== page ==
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Antonis Samaras begins urgent Greece coalition talks

Antonis Samaras, of the New Democracy party, on Monday met President Karolos Papoulias to be given a formal mandate.

Mr Samaras said he would seek changes in the terms of a bailout agreement reached with the EU and IMF.

The second-place Syriza party has rejected the terms of the bailout and said it would form the opposition.

Mr Samaras said as he met the president: “A national understanding by everybody is imperative.”

Under the constitution, Mr Papoulias has given Mr Samaras three days to form a government.

Mr Samaras said he believed he could form a working coalition.

Mr Papoulias said there was “a categorical imperative to form the government” immediately.

“The country cannot remain ungoverned for even an hour,” he said.

‘Best guarantee’

Mr Samaras met the leader of Syriza, Alexis Tsipras, after talking to the president.

Mr Tsipras said Syriza would remain in opposition and challenge the government, as his party had “different priorities”.

“The role of a strong and responsible opposition… is to intervene in a powerful way and this is what I assured Mr Samaras that we would do.”

However, he said Syriza would not be an obstacle to the formation of a government by New Democracy, which he said was in accordance with the mandate of the people.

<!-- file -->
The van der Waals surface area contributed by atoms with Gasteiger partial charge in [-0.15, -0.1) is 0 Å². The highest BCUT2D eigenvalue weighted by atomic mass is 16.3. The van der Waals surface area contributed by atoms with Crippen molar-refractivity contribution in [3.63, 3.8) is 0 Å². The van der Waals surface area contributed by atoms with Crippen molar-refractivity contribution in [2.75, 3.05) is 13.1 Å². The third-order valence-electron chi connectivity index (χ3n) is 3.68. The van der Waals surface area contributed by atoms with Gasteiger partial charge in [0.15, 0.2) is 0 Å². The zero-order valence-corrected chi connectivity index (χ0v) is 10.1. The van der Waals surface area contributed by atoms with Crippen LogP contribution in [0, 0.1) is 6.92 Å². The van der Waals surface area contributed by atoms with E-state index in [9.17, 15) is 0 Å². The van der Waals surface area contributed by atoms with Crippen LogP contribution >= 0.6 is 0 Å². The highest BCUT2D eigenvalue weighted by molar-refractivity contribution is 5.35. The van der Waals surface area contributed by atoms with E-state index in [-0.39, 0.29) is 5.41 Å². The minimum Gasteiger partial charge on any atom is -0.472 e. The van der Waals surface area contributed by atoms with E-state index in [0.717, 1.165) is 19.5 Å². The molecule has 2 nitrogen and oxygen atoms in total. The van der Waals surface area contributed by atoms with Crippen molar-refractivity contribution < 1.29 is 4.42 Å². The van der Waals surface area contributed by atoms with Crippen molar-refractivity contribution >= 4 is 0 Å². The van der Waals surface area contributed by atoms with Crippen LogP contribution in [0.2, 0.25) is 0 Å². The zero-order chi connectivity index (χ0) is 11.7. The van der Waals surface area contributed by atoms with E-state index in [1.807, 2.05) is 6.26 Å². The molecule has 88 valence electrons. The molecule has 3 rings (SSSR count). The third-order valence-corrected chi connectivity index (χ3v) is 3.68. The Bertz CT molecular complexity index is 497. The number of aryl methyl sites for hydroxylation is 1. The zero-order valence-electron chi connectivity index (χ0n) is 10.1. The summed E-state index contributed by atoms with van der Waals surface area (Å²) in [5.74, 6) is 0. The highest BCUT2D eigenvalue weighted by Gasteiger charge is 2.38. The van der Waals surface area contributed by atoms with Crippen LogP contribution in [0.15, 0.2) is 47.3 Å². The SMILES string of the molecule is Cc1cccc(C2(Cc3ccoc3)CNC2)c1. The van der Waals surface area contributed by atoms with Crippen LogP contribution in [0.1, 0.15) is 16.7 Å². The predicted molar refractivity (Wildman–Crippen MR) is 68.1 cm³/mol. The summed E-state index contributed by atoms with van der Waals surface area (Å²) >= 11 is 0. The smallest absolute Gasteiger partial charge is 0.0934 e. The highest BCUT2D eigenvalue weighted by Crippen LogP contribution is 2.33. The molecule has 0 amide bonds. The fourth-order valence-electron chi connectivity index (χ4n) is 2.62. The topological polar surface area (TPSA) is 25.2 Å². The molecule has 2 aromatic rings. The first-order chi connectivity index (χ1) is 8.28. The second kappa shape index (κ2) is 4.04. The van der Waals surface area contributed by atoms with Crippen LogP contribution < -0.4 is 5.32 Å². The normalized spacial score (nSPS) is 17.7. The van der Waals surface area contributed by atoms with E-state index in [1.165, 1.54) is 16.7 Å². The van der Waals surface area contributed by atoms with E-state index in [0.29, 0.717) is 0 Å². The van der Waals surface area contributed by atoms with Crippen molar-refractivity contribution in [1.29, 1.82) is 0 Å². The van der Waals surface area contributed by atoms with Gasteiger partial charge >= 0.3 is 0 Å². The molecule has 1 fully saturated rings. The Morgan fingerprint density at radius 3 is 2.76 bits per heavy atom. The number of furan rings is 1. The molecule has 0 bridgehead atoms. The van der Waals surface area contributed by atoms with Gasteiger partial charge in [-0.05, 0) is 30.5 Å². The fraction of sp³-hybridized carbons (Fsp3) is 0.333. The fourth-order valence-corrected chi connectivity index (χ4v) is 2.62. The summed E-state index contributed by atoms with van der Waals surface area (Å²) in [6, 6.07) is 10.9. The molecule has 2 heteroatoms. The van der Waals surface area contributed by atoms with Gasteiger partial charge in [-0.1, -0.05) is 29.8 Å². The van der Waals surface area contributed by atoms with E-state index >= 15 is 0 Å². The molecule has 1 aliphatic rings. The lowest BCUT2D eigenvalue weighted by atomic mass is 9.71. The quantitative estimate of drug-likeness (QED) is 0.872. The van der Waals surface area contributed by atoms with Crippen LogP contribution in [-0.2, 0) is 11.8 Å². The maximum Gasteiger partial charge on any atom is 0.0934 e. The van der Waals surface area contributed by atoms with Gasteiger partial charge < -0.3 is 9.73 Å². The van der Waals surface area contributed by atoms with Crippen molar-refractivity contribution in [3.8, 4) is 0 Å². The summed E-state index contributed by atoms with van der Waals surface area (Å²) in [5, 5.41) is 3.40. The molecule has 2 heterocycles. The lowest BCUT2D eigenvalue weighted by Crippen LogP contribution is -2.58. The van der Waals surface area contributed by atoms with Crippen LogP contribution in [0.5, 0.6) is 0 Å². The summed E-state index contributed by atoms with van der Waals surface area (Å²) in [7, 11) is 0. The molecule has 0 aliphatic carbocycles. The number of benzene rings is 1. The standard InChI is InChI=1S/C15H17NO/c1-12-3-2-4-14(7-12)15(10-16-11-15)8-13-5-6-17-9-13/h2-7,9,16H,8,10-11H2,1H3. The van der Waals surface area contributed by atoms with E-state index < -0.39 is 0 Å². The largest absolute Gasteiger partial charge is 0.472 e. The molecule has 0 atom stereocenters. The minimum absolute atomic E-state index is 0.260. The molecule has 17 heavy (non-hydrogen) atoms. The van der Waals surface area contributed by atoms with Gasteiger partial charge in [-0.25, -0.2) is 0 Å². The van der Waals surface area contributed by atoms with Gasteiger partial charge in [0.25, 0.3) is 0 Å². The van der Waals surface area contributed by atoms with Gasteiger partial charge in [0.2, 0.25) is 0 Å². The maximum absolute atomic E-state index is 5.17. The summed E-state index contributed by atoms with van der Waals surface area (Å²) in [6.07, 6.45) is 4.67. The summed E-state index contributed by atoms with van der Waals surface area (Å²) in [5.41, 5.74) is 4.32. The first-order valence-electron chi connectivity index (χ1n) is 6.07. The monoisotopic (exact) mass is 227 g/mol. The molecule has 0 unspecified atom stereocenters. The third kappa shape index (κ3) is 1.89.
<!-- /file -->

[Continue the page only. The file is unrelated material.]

Despite Mr Tsipras’s opposition, Mr Samaras said: “We need a national salvation government with as many parties as possible.”

Mr Samaras will meet the leader of the socialist Pasok party, Evangelos Venizelos, in the afternoon.

Those two parties should be able to form a majority coalition, but the BBC’s Mark Lowen in Athens says Mr Samaras wants the broader grouping to try to create a stable government with a stronger popular mandate.

With almost all ballots counted, New Democracy has 29.7% of the vote (129 seats), Syriza 26.9% (71) and Pasok 12.3% (33).

There are 300 seats in parliament and Greece has a rule that gives the leading party 50 extra seats.

However, correspondents point out that only 40% of voters backed parties that broadly support the bailout deal with the EU and the IMF.

Nevertheless, many world leaders hailed the election result.

In a statement on behalf of the 17 eurozone finance ministers, Luxembourg Prime Minister Jean-Paul Juncker said that “continued fiscal and structural reforms are Greece’s best guarantee to overcome the current economic and social challenges and for a more prosperous future of Greece in the euro area”.

German Chancellor Angela Merkel telephoned Mr Samaras to congratulate him on his victory, while the US said it was in everyone’s interests “for Greece to remain in the euro area”.

Our correspondent says Mr Samaras will push for a lightening of the bailout terms from Brussels, arguing that Greeks have accepted more pain by electing a pro-bailout party and that Europe should now cut Greece some slack.

German Foreign Minister Guido Westerwelle said the substance of the bailout was non-negotiable, although the timeframe could be discussed.

However, another spokesman for the German government, Georg Streiter, said Greece should “stick to its agreements and fully implement the agreed reforms. Now is not the time for any kind of discounts to Greece”.

Although the market response to the election victory was mixed, European banking stocks fell sharply. Germany’s Commerzbank was down 3% and France’s BNP 2%, with analysts saying much uncertainty remained.


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